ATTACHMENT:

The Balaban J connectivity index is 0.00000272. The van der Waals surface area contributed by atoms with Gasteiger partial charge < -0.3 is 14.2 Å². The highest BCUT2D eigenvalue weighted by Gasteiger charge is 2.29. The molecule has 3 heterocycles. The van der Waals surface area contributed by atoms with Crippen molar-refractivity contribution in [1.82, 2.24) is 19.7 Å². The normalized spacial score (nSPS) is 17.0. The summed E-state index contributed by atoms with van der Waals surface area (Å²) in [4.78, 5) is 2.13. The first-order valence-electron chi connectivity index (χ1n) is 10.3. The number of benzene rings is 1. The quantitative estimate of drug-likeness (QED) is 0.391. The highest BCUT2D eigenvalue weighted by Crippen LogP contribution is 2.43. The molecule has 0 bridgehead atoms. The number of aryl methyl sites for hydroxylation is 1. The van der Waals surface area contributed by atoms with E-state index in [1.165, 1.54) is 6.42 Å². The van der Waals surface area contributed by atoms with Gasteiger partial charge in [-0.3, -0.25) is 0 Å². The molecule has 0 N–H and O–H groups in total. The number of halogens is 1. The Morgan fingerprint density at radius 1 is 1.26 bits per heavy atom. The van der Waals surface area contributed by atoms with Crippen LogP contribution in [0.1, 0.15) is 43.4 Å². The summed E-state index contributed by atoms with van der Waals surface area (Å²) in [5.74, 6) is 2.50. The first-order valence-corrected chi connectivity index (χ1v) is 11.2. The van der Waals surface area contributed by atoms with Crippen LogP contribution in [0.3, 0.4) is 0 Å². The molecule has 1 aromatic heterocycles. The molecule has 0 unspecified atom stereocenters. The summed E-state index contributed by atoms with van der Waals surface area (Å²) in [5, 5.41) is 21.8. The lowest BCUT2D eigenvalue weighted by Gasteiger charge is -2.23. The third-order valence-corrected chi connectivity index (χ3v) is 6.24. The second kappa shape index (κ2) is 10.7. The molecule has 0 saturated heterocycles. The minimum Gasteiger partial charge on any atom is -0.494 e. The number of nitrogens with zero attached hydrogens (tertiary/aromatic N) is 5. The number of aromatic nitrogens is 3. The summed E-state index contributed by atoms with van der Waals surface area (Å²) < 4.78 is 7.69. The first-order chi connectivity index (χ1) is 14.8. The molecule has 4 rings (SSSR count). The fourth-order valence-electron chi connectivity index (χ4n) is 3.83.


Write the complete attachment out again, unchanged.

The Balaban J connectivity index is 0.00000272. The van der Waals surface area contributed by atoms with Gasteiger partial charge < -0.3 is 14.2 Å². The highest BCUT2D eigenvalue weighted by Gasteiger charge is 2.29. The molecule has 3 heterocycles. The van der Waals surface area contributed by atoms with Crippen molar-refractivity contribution in [1.82, 2.24) is 19.7 Å². The normalized spacial score (nSPS) is 17.0. The summed E-state index contributed by atoms with van der Waals surface area (Å²) in [4.78, 5) is 2.13. The first-order valence-electron chi connectivity index (χ1n) is 10.3. The number of benzene rings is 1. The quantitative estimate of drug-likeness (QED) is 0.391. The highest BCUT2D eigenvalue weighted by Crippen LogP contribution is 2.43. The molecule has 0 bridgehead atoms. The number of aryl methyl sites for hydroxylation is 1. The van der Waals surface area contributed by atoms with E-state index in [1.165, 1.54) is 6.42 Å². The van der Waals surface area contributed by atoms with Gasteiger partial charge in [-0.3, -0.25) is 0 Å². The molecule has 0 N–H and O–H groups in total. The number of halogens is 1. The Morgan fingerprint density at radius 1 is 1.26 bits per heavy atom. The van der Waals surface area contributed by atoms with Crippen LogP contribution in [0.1, 0.15) is 43.4 Å². The summed E-state index contributed by atoms with van der Waals surface area (Å²) in [5.74, 6) is 2.50. The first-order valence-corrected chi connectivity index (χ1v) is 11.2. The van der Waals surface area contributed by atoms with Crippen LogP contribution in [0.3, 0.4) is 0 Å². The molecule has 1 aromatic heterocycles. The molecule has 0 unspecified atom stereocenters. The summed E-state index contributed by atoms with van der Waals surface area (Å²) in [5, 5.41) is 21.8. The lowest BCUT2D eigenvalue weighted by Gasteiger charge is -2.23. The third-order valence-corrected chi connectivity index (χ3v) is 6.24. The second kappa shape index (κ2) is 10.7. The molecule has 0 saturated heterocycles. The minimum Gasteiger partial charge on any atom is -0.494 e. The number of nitrogens with zero attached hydrogens (tertiary/aromatic N) is 5. The number of aromatic nitrogens is 3. The summed E-state index contributed by atoms with van der Waals surface area (Å²) < 4.78 is 7.69. The first-order chi connectivity index (χ1) is 14.8. The molecule has 4 rings (SSSR count). The fourth-order valence-electron chi connectivity index (χ4n) is 3.83.